KOKEE — Self-resetting rat traps are turning out to be the firepower conservationists needed to help control rat populations on Kauai.
And now, the U.S. Army is deploying more than 900 Goodnature A24 self-resetting traps on Oahu to help curb populations in the Waianae and Koolau mountain ranges.
On Kauai, they’ve been useful for boosting seabird populations and decreasing numbers of rats.
“The traps appear to be extremely effective at suppressing rat populations and protecting the native species the rats were harming,” said Kyle Pias of the state Department of Land and Natural Resources Division of Forestry and Wildlife, stationed on Kauai.
The traps are made in New Zealand, and they reset themselves up to 24 times before needing to be reloaded by a human.
The National Tropical Botanical Garden first deployed the Goodnature A24 traps on Kauai in 2013 in the Upper Limahuli Preserve.
The same year, traps were deployed in DOFAW’s Hono O Na Pali Natural Area Reserve.
Kauai Island Utility Cooperative funded the 2013 traps as part of seabird-mitigation efforts.
Self-resetting traps are also being used in large-scale efforts in the Alakai Wilderness Forest Reserve, and for more targeted projects.
“They are starting to be used widely across the island for smaller-scale control efforts, such as protecting individual endangered plants or nesting nene,” said Pias.
Goodnature A24 traps are also being used on Lanai, which has breeding colonies of Hawaiian petrels and two species of Lanai tree snails, as well as endangered plants that are eaten by rats.
“Hawaii has unique flora and fauna, and protecting and maintaining this biodiversity is an important objective for us on Lanai,” said Pulama Lanai DOFAW Wildlife Biologist Rachel Sprague.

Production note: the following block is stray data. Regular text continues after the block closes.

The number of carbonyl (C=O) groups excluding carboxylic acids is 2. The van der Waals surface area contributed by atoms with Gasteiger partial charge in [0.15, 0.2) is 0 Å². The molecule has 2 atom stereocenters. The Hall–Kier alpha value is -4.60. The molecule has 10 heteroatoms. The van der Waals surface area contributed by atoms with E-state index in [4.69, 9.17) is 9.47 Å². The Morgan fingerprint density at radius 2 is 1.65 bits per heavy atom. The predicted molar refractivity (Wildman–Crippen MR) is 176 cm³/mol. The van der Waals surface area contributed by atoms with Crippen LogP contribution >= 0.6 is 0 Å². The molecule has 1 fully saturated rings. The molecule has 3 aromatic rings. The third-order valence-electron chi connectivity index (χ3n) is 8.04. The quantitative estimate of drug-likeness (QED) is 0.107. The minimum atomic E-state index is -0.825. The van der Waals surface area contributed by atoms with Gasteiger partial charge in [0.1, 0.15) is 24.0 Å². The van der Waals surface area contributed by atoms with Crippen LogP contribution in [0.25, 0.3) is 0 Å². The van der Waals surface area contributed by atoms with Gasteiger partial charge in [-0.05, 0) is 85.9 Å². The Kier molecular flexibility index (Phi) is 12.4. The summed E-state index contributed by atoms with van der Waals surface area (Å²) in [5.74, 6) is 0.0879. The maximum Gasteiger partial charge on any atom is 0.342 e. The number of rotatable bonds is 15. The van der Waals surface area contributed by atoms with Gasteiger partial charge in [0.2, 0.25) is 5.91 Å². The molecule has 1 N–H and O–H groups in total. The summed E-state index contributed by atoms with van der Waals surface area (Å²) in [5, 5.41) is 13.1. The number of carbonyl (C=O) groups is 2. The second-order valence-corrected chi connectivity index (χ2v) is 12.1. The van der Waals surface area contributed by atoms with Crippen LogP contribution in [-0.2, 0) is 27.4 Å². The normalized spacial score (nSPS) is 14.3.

She continued: “Through the humane reduction of rats, we hope that we can better protect our imperiled native wildlife from non-native predators like rodents.”
The traps are particularly helpful in terrain like the Na Pali coast, mainly because it lowers the amount of work scientists and conservationists have to accomplish in the tricky landscape, according to small vertebrate pest stabilization specialist Tyler Bogardus.
Bogardus works with the Army’s natural resources program through the Pacific International Center for High Technology Research, administered by the Research Corporation of the University of Hawaii – Pacific Cooperative Studies Unit.
“We work in large expanses of really rugged, mountainous terrain,” Bogardus said. “It’s difficult and time-consuming to hike to these areas to check and reset traditional snap traps.”
He continued: “The automatic lure pump has been crucial. Having a lure that lasts up to six months has made our work easier and cut the labor involved dramatically.”
The Goodnature A24 traps have made work a bit easier for people working on the Na Pali Coast as well, according to DLNR. Numbers of seabirds are reportedly increasing.
At one site prior to the use of the self-resetting traps, 25 percent of seabird burrows were lost to rats, according to the Kauai Endangered Seabird Recovery Project.
After the introduction of the traps in 2013, 2 percent of the burrows in the same site were lost to rats, according to a 2016 KESRP report.
According to the data collected by the Hono Na Pali Natural Area Reserve Seabird Mitigation Project, Goodnatures are about six times more efficient than live cage traps, the next-best trapping method.
“Goodnatures are by far the most effective trapping method for rodents available today,” Pias said.
On Oahu, the Army’s Oahu Natural Resources Program will be finishing installation of the Goodnature A24 traps over the next few months. These traps compliment the 500 self-resetting traps already installed in the Waianae Mountains.